It may have taken three years of “blood, sweat and tears” to realise her dream, but W Series CEO Catherine Bond Muir’s plan to launch a groundbreaking new all-female racing championship has, so far, been an unmitigated success.
Announced in October of last year, the W Series launched with a clear message; ‘to change the face of motorsport. Quite literally’.
A mixed response followed, with some of its harshest detractors suggesting the idea was ‘patronising’ and could send the wrong message to young girls that segregation was acceptable in top-level sport.
In an exclusive interview with GPFans, W Series CEO Muir explains her initial surprise at who her loudest critics ended up being, and why she feels “overwhelmed” at the impact the championship has had in such a short space of time.
“The men were mostly supportive [when we launched], especially from within motorsport, it was actually some of the female drivers who [were most critical] and that I was quite surprised about,” she says.
“[The strongest objection] seemed to come from women who had had their motor racing careers, or who were at the end it and obviously they’d worked in a certain environment.
“Sometimes I think when you battle so hard, it's difficult to see a slightly different future. Therefore, they felt it was offensive because we were undermining women, but now you're here and you can see it, actually, it’s the last thing we're doing.
“For me, it was absolutely about producing great motorsport, and I think it was that passion that has helped to galvanise what has become a grown-up professional motor racing series.”
Muir expressed her delight at the attention the W Series has attracted during its first season and believes the quality off the on-track action has played a huge role in generating a buzz around the championship.
Former journalist and McLaren PR chief Matt Bishop, who Muir describes as “phenomenally brilliant”, has been instrumental in managing the championship’s relationship with the media and Muir believes the idea of an all-female series is now an easier sell due it being “a really good, exciting product.”
“I'm actually feeling quite overwhelmed at how successful we've been, in terms of audience engagement and press attention, but that attention is only there if there is a demand there,” says Muir.
“I think it all goes back to the heart of W Series, which is about sport. You know, it's not necessarily just about women's sport.
“When we were planning this, you know obviously everything's been planned meticulously, but one of the things that we couldn't control was how good the racing was going to be because we didn't know.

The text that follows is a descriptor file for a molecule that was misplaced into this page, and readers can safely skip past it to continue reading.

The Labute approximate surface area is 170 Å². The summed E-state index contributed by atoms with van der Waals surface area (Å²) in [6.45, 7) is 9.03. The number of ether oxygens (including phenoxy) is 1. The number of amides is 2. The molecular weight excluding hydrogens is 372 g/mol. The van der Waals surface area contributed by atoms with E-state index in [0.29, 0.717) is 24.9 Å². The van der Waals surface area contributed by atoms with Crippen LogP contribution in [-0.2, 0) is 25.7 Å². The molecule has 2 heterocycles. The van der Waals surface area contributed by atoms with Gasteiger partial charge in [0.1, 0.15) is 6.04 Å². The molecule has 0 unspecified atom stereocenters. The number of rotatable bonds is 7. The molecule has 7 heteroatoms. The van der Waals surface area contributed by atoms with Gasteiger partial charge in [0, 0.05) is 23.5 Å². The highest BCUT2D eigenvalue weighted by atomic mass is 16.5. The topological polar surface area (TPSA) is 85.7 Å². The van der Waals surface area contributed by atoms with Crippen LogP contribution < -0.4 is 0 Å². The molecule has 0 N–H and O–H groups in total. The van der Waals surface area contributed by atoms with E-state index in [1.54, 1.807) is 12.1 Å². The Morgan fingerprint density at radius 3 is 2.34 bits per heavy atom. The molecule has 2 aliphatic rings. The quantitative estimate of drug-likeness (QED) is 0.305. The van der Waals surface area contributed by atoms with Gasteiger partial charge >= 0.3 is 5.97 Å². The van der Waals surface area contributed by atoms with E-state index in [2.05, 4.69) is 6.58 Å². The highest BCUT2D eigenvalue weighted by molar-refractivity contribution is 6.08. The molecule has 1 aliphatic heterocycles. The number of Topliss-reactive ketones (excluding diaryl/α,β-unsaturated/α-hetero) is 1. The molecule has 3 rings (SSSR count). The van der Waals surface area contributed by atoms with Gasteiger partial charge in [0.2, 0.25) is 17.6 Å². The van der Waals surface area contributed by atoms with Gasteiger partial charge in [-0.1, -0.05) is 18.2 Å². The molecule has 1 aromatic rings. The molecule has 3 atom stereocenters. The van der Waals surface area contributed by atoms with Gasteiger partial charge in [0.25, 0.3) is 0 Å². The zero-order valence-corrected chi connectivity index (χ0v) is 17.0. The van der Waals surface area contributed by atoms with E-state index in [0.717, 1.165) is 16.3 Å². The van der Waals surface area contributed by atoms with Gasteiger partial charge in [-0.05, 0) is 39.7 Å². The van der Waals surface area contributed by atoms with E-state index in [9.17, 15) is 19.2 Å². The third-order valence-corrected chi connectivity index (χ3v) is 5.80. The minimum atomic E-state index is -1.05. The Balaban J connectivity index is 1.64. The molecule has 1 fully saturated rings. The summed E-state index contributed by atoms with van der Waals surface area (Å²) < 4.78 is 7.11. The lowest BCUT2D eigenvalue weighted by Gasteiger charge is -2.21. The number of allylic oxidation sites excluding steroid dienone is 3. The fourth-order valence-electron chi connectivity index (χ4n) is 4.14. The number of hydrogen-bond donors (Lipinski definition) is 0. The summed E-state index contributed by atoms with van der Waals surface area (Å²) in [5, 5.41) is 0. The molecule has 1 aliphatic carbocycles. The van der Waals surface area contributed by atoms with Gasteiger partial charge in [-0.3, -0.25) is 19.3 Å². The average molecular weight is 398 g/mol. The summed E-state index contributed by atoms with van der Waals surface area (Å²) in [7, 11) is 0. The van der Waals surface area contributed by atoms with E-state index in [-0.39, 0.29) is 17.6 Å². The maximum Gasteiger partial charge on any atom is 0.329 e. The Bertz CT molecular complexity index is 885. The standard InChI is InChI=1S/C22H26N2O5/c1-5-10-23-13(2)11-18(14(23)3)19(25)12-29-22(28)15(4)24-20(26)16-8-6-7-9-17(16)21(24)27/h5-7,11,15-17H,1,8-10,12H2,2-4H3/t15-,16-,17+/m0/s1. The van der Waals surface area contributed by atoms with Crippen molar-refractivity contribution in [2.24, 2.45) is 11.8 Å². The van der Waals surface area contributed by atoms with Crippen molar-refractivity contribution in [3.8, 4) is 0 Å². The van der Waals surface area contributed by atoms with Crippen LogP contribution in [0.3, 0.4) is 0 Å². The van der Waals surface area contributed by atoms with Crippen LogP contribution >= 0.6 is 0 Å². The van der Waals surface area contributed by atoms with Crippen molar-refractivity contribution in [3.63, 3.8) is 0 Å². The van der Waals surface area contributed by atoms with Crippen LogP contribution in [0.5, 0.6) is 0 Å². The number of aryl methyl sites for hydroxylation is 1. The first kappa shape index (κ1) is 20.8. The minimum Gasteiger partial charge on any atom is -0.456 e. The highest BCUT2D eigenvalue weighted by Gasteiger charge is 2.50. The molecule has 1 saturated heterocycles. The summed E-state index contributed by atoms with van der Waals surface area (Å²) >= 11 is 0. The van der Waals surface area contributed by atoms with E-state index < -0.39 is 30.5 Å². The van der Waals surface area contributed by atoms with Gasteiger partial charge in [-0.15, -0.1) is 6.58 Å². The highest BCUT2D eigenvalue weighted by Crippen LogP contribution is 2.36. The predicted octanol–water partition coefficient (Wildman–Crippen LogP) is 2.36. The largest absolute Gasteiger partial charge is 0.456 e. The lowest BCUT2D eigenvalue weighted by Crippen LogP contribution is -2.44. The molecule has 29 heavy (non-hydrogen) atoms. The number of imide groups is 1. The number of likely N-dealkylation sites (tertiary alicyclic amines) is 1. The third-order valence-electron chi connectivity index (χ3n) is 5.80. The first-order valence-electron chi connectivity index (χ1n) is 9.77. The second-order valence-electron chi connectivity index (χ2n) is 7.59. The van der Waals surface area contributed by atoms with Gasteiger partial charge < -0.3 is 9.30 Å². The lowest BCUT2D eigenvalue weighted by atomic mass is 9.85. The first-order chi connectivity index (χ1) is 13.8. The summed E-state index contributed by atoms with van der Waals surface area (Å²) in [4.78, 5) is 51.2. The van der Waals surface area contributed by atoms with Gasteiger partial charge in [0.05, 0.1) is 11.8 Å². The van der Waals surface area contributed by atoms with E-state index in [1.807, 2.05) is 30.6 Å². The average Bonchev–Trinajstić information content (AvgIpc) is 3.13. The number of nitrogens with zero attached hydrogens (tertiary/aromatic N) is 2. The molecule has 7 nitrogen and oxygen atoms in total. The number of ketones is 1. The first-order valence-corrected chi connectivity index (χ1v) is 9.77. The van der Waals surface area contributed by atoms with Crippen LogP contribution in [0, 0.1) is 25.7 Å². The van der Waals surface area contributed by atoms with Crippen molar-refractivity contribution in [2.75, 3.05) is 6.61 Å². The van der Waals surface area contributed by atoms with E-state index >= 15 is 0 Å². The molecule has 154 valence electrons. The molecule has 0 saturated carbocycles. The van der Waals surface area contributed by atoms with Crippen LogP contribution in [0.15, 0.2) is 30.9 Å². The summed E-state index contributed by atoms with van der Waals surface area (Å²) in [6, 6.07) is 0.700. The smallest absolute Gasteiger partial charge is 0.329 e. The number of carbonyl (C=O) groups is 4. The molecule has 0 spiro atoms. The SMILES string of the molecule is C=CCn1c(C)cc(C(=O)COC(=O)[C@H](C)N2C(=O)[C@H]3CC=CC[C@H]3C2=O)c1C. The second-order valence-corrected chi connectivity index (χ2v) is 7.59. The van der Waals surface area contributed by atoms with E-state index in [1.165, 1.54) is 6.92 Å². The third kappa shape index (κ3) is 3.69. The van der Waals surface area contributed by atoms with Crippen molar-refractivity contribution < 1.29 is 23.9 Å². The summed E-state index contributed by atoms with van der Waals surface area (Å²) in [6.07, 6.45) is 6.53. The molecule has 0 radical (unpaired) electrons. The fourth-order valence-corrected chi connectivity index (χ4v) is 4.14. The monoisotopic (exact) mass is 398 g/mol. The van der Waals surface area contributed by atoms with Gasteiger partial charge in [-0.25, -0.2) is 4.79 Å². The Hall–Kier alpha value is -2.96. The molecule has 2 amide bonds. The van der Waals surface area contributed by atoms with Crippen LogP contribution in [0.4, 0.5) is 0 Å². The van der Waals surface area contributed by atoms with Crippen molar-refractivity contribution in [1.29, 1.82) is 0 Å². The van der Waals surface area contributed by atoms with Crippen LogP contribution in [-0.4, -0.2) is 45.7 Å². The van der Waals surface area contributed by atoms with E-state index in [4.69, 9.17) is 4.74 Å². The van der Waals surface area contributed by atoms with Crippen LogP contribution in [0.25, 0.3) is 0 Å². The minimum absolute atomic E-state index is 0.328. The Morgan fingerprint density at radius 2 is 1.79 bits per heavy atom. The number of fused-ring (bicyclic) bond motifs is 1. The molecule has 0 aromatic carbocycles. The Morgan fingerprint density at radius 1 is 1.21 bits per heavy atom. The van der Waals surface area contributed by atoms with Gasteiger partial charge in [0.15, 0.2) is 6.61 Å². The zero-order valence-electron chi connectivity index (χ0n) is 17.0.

“That's one of the wonderful and fantastic things that has come out of it. What we have delivered, I think., is a really good, exciting product.”
In her former career as a lawyer, Muir played a key role in the sale of two Premier League football clubs with the most notable deal she oversaw being Russian billionaire Roman Abramovich’s 2004 purchase of Chelsea.
As no stranger to working in male-dominated environments, Muir admits she initially had some doubts about launching an all-female motor racing series and was even told by some colleagues that “people don't watch women's sports”.
After discovering the declining numbers of women getting opportunities to race in top-level motorsport, Muir knew her idea had potential but says the timing of it was absolutely crucial to its success.
“I knew of the gender imbalance, but the statistic that absolutely changed my mind that this was required, was when I did some research into the numbers of women who were racing in single-seater series,” Muir explains.
“Actually almost year on year, the numbers were going down. There was a hiatus when women were racing in GP3 and Formula E, and Danica [Patrick] was in Indy, [but after that], they were just tailing off.
“Obviously there were a lot of critics when we launched, but I was absolutely steadfast because of that statistic, that we were required.
“I've got a lot of friends in senior positions in a whole variety of sports who said ‘Catherine, it's a great idea, but people don't watch women's sports’, and they were not wrong.
“Three years ago it was true. No one was watching any sort of women's sport, apart from probably tennis and downhill skiing, so if we had done this five years ago, it would not have been as successful as it is now.”
When Muir talks of success, her goals for the W Series are much broader than simply getting a female driver on the F1 grid as many assume.
Much has been discussed regarding what the W Series’ measure of success should be, but for Muir, it’s as much about kickstarting the conversation as it is about getting her drivers hired.
“It's about audience engagement. When we made the Channel 4 announcement, that was fantastic for us because we're the only live motorsport event in the UK on the front four channels, which is extraordinary,” says Muir.
“That felt like climbing a mountain, but you climb that mountain, and then you realise there's a whole mountain range in front of you. There's just so much that you need to achieve, so, for me, it’s about really engaging lots of parts of the world, and making it well known all over the world.
“Fantastically this year, we've got our 20 drivers coming from 15 different countries, so that helps enormously.
“Liechtenstein has taken Fabienne [Wohlwend] to their heart. South Africa has really engaged with Tasmin [Pepper], Emma Kimalainen is now a celebrity in Finland, so the W Series has really raised their profile.
“There's story after story about how individual countries are engaging with W series via [our drivers].
“This is exactly what motorsport needed. It needs to show greater diversity, and it is slightly odd now that it hasn't happened before.”
Thanks to Catherine and the W Series for being generous with their time.
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